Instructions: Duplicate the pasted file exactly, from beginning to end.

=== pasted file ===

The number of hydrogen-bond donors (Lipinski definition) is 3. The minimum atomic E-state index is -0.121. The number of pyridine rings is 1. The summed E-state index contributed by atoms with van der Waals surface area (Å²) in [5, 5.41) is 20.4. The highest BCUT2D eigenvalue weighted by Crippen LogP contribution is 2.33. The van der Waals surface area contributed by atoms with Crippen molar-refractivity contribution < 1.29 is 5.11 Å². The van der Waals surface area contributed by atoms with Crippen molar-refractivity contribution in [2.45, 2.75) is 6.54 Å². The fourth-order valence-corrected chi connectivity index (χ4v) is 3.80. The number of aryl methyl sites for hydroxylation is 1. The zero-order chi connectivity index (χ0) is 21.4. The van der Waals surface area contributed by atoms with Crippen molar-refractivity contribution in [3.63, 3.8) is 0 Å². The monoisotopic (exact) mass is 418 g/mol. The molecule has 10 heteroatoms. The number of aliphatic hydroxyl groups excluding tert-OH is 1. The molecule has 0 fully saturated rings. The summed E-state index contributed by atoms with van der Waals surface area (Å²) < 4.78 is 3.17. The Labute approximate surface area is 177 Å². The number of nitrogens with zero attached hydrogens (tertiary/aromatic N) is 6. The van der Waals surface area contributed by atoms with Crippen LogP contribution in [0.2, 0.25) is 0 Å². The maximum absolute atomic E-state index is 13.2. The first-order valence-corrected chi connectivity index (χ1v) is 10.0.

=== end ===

The number of hydrogen-bond donors (Lipinski definition) is 3. The minimum atomic E-state index is -0.121. The number of pyridine rings is 1. The summed E-state index contributed by atoms with van der Waals surface area (Å²) in [5, 5.41) is 20.4. The highest BCUT2D eigenvalue weighted by Crippen LogP contribution is 2.33. The van der Waals surface area contributed by atoms with Crippen molar-refractivity contribution < 1.29 is 5.11 Å². The van der Waals surface area contributed by atoms with Crippen molar-refractivity contribution in [2.45, 2.75) is 6.54 Å². The fourth-order valence-corrected chi connectivity index (χ4v) is 3.80. The number of aryl methyl sites for hydroxylation is 1. The zero-order chi connectivity index (χ0) is 21.4. The van der Waals surface area contributed by atoms with Crippen molar-refractivity contribution in [3.63, 3.8) is 0 Å². The monoisotopic (exact) mass is 418 g/mol. The molecule has 10 heteroatoms. The number of aliphatic hydroxyl groups excluding tert-OH is 1. The molecule has 0 fully saturated rings. The summed E-state index contributed by atoms with van der Waals surface area (Å²) < 4.78 is 3.17. The Labute approximate surface area is 177 Å². The number of nitrogens with zero attached hydrogens (tertiary/aromatic N) is 6. The van der Waals surface area contributed by atoms with Crippen LogP contribution in [0.2, 0.25) is 0 Å². The maximum absolute atomic E-state index is 13.2. The first-order valence-corrected chi connectivity index (χ1v) is 10.0.